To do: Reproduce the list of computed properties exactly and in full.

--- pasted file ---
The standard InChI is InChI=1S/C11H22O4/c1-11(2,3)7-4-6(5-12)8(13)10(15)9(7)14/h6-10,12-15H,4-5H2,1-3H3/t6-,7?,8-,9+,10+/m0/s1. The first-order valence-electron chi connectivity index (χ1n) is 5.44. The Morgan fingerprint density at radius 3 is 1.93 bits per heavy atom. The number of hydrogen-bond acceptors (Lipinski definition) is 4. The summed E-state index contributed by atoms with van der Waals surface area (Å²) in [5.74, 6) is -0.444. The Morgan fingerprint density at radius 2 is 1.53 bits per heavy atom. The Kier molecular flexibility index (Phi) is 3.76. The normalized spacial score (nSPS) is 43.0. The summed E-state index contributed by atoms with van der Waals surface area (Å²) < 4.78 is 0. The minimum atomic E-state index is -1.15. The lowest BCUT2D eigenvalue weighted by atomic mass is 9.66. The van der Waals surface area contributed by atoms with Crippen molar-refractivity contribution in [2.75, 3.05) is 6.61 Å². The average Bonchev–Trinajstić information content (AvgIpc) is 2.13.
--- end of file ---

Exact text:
The standard InChI is InChI=1S/C11H22O4/c1-11(2,3)7-4-6(5-12)8(13)10(15)9(7)14/h6-10,12-15H,4-5H2,1-3H3/t6-,7?,8-,9+,10+/m0/s1. The first-order valence-electron chi connectivity index (χ1n) is 5.44. The Morgan fingerprint density at radius 3 is 1.93 bits per heavy atom. The number of hydrogen-bond acceptors (Lipinski definition) is 4. The summed E-state index contributed by atoms with van der Waals surface area (Å²) in [5.74, 6) is -0.444. The Morgan fingerprint density at radius 2 is 1.53 bits per heavy atom. The Kier molecular flexibility index (Phi) is 3.76. The normalized spacial score (nSPS) is 43.0. The summed E-state index contributed by atoms with van der Waals surface area (Å²) < 4.78 is 0. The minimum atomic E-state index is -1.15. The lowest BCUT2D eigenvalue weighted by atomic mass is 9.66. The van der Waals surface area contributed by atoms with Crippen molar-refractivity contribution in [2.75, 3.05) is 6.61 Å². The average Bonchev–Trinajstić information content (AvgIpc) is 2.13.